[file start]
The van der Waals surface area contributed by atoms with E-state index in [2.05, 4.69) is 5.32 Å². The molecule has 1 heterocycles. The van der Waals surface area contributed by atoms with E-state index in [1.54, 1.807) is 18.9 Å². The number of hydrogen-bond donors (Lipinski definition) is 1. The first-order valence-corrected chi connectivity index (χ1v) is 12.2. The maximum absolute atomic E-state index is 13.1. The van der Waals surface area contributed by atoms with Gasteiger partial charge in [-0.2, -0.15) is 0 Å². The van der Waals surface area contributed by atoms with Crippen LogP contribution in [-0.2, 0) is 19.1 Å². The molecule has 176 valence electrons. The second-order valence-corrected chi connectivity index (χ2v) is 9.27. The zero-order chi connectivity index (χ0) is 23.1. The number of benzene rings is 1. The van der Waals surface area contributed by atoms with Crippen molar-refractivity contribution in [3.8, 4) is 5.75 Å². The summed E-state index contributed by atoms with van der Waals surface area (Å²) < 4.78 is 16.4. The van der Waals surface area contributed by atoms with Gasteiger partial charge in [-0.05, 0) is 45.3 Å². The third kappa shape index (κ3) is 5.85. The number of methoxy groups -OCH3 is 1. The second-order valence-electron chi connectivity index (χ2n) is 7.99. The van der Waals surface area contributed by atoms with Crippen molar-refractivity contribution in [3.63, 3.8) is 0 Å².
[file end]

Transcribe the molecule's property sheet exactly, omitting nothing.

The van der Waals surface area contributed by atoms with E-state index in [2.05, 4.69) is 5.32 Å². The molecule has 1 heterocycles. The van der Waals surface area contributed by atoms with E-state index in [1.54, 1.807) is 18.9 Å². The number of hydrogen-bond donors (Lipinski definition) is 1. The first-order valence-corrected chi connectivity index (χ1v) is 12.2. The maximum absolute atomic E-state index is 13.1. The van der Waals surface area contributed by atoms with Gasteiger partial charge in [-0.2, -0.15) is 0 Å². The van der Waals surface area contributed by atoms with Crippen LogP contribution in [-0.2, 0) is 19.1 Å². The molecule has 176 valence electrons. The second-order valence-corrected chi connectivity index (χ2v) is 9.27. The zero-order chi connectivity index (χ0) is 23.1. The number of benzene rings is 1. The van der Waals surface area contributed by atoms with Crippen molar-refractivity contribution in [3.8, 4) is 5.75 Å². The summed E-state index contributed by atoms with van der Waals surface area (Å²) < 4.78 is 16.4. The van der Waals surface area contributed by atoms with Gasteiger partial charge in [-0.05, 0) is 45.3 Å². The third kappa shape index (κ3) is 5.85. The number of methoxy groups -OCH3 is 1. The second-order valence-electron chi connectivity index (χ2n) is 7.99. The van der Waals surface area contributed by atoms with Crippen molar-refractivity contribution in [3.63, 3.8) is 0 Å².